All of the funds they spend on marketing, promoting and showing a property can only be regained if the property sells, however, if the property doesn’t sell, all these expenses fall to them and not to the seller. Hence there is no easy money to be made without constant, dedicated hard work.

4. Agent’s commission can easily be cut

False - An agent that offers a low commission fee may not be able to provide as wide a range of services and exposure that a larger agency with a higher rate may be able to provide. Sellers often do not understand what exactly an agent will do for the sale of a property and why going the agent route will result in a more efficient sale process and ultimately what the seller will get in return.

In return for the commission, the seller should get an extensive marketing plan specifying exactly how the property will be marketed and which services will be provided (professional photos, posted on their website, adverts placed on property websites/advertising in magazines). All these costs will be carried by the agent and the agency.

To acquire the best possible agent is therefore much more important than trying to undercut the sales commission, as in most cases this is your most valuable asset and you would want the right expertise working on it. Sellers should be very cautious of agents who promise them a higher price based on a lower commission, as often you will still find the listing five months later with a reduced price and an uninspired marketing plan.

The best example to see this practically – will you go to a GP for a specialist consult? Or a friend instead of a qualified attorney? The rate for the specialist is higher, however, you know that you are in good, well-trained hands.

Agents who easily lower their commission might not value their skills or service provided high enough. Alternatively, if you can easily negotiate their commission down, how much faith will you have in their capability to negotiate the best possible price on your home?

“Just as you would not immediately fall foot-in-the-door with a bargaining strategy with your doctor, attorney or even your auditor, you should consider the same when dealing with an estate agent as they are professionals in their own field. If we turn the table around, what if everyone wanted to negotiate your salary on a daily basis?” asks Machado.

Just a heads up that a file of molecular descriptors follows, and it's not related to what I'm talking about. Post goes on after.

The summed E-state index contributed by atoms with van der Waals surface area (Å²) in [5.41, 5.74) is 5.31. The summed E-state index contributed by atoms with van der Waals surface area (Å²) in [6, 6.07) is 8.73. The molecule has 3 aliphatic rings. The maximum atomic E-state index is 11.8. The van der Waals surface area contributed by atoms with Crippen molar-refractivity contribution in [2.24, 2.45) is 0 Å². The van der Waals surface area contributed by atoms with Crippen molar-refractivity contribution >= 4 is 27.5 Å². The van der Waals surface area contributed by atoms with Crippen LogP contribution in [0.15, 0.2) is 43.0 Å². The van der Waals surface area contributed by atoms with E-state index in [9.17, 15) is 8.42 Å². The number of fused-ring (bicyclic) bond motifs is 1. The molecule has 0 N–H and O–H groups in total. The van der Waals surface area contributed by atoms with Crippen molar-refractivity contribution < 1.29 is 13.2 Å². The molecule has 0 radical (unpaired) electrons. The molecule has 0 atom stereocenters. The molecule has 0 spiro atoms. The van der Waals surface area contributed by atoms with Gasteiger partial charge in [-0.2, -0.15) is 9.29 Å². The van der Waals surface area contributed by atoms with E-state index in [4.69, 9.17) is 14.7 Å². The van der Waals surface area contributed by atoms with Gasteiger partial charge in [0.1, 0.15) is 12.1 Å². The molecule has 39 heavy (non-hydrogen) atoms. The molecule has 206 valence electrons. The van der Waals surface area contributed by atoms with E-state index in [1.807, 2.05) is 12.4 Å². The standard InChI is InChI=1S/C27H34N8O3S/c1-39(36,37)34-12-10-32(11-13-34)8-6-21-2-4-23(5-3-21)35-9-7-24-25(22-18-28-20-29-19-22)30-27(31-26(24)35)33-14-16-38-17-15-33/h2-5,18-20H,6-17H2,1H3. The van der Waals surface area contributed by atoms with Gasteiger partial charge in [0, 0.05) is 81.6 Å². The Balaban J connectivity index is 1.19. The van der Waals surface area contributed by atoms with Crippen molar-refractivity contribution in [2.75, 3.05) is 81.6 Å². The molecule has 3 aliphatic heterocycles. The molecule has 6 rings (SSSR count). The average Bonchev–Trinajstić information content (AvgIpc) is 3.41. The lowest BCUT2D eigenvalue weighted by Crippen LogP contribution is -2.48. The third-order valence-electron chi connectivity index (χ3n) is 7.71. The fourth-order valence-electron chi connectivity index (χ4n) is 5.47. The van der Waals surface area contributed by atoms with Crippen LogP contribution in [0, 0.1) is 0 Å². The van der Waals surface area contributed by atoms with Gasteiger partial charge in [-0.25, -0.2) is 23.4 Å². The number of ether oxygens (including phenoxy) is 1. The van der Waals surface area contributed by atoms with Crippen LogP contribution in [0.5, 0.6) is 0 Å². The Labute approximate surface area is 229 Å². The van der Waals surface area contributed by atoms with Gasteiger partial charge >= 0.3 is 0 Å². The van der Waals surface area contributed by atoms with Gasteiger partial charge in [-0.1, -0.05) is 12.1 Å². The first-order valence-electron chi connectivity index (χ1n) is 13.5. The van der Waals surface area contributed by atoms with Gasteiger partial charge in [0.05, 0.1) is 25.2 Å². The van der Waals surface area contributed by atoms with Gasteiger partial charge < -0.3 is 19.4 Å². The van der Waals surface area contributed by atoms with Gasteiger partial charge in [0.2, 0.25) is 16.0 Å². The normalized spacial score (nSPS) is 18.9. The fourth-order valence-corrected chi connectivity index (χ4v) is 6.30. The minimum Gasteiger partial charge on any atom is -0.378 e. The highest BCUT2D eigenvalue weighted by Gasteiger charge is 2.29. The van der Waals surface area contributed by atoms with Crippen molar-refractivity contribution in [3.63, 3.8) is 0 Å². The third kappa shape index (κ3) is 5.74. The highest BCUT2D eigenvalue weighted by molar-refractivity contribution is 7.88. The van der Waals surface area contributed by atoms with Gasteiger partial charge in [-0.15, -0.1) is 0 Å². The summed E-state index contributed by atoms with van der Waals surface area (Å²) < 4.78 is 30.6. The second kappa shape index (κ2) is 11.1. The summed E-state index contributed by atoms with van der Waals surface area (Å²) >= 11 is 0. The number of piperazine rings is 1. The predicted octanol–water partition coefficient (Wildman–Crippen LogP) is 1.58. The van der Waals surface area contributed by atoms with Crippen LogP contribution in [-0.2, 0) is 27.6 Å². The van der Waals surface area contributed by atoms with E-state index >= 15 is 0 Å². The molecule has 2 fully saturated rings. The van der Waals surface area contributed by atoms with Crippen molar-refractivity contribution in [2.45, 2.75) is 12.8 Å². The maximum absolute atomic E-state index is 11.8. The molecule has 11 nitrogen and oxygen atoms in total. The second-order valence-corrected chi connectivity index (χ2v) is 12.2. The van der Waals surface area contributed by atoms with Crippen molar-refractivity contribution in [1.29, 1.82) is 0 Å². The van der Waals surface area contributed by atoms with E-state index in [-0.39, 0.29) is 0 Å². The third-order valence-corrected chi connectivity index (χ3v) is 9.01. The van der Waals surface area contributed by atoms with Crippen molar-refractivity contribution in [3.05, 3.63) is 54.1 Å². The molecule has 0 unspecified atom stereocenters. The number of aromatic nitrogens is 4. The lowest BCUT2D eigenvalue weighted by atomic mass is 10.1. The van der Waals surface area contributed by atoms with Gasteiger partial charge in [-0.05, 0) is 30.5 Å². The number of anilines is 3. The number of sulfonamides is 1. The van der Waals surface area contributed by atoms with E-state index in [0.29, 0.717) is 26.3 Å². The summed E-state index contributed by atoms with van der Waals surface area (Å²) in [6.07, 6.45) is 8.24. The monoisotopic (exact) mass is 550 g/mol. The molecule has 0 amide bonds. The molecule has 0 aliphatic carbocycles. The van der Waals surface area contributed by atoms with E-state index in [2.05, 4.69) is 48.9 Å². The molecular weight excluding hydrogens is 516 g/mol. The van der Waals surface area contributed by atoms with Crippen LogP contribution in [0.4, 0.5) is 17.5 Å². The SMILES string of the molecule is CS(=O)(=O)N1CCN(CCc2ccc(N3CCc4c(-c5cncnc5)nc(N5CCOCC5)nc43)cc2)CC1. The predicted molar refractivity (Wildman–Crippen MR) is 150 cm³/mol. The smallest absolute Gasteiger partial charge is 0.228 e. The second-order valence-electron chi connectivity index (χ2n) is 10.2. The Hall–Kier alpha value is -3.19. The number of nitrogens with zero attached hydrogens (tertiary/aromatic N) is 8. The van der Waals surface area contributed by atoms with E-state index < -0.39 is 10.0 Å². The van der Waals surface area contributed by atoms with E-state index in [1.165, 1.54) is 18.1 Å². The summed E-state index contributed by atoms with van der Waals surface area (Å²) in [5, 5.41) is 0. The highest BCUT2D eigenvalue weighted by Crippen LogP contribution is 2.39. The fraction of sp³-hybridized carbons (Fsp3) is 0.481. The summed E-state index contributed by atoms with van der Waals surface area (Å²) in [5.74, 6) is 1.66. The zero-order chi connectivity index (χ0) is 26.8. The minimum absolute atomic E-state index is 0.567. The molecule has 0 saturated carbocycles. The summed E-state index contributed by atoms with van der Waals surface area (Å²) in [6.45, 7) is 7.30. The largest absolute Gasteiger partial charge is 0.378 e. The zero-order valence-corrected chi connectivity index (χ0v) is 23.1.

5. Selling real estate can be a part-time job

False - Working as a part-time agent may seem like an excellent idea but it is not as easy as it seems. It takes a lot of hard work to become an agent, and if you work elsewhere during this time period getting things done might become quite strenuous. To be a successful agent, it takes ongoing training and full focus on daily activities and client service, doing this part-time would not be beneficial for the agent or the seller.

Agents must devote large amounts of their time at first to finding future clients and building a reputation, and in order to do this they must always be available. Agents must drive to appointments, accept calls from clients at all hours to answer questions and prove themselves on an on-going basis to the prospective clients who might have other options.

Real estate is an all-hours job, you may not have to work 40 hours per week, but you will have to work all hours of the day and weekends. Agents must always be in pursuit of other potential clients and impress them with their superior and professional skills to maintain a solid reputation and relationship. It is a very competitive market, and there are other agents who are also willing to work just as hard.

“Many people have dreams of making it big as real estate agents, but they want to start slow. People want the freedom, income, and the other benefits that come with being a real estate agent, and this would be ideal, but unfortunately in the real world, we can never have it all,” says Machado.